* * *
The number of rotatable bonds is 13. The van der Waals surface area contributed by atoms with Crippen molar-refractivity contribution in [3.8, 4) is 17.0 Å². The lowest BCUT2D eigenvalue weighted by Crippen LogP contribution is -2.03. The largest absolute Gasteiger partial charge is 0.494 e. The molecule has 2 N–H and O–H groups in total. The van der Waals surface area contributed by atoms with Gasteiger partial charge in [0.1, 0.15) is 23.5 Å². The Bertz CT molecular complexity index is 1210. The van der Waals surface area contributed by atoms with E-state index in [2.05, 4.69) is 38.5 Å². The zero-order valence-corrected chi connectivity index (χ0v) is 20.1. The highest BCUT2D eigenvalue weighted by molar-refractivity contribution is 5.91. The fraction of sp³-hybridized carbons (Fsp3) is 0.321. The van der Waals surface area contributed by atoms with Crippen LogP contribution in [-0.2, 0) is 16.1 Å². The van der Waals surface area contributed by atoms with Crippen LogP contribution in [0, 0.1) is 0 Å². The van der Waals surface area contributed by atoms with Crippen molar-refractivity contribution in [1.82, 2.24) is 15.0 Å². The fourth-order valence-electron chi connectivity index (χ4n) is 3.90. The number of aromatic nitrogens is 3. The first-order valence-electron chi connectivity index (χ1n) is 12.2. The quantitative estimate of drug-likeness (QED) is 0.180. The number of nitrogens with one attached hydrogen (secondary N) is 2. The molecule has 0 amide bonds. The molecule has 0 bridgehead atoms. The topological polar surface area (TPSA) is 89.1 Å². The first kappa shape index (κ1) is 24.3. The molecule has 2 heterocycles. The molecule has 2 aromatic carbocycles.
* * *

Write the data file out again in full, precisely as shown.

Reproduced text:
The number of rotatable bonds is 13. The van der Waals surface area contributed by atoms with Crippen molar-refractivity contribution in [3.8, 4) is 17.0 Å². The lowest BCUT2D eigenvalue weighted by Crippen LogP contribution is -2.03. The largest absolute Gasteiger partial charge is 0.494 e. The molecule has 2 N–H and O–H groups in total. The van der Waals surface area contributed by atoms with Gasteiger partial charge in [0.1, 0.15) is 23.5 Å². The Bertz CT molecular complexity index is 1210. The van der Waals surface area contributed by atoms with E-state index in [2.05, 4.69) is 38.5 Å². The zero-order valence-corrected chi connectivity index (χ0v) is 20.1. The highest BCUT2D eigenvalue weighted by molar-refractivity contribution is 5.91. The fraction of sp³-hybridized carbons (Fsp3) is 0.321. The van der Waals surface area contributed by atoms with Crippen LogP contribution in [-0.2, 0) is 16.1 Å². The van der Waals surface area contributed by atoms with Crippen LogP contribution in [0, 0.1) is 0 Å². The van der Waals surface area contributed by atoms with Crippen molar-refractivity contribution in [1.82, 2.24) is 15.0 Å². The fourth-order valence-electron chi connectivity index (χ4n) is 3.90. The number of aromatic nitrogens is 3. The first-order valence-electron chi connectivity index (χ1n) is 12.2. The quantitative estimate of drug-likeness (QED) is 0.180. The number of nitrogens with one attached hydrogen (secondary N) is 2. The molecule has 0 amide bonds. The molecule has 0 bridgehead atoms. The topological polar surface area (TPSA) is 89.1 Å². The first kappa shape index (κ1) is 24.3. The molecule has 2 heterocycles. The molecule has 2 aromatic carbocycles.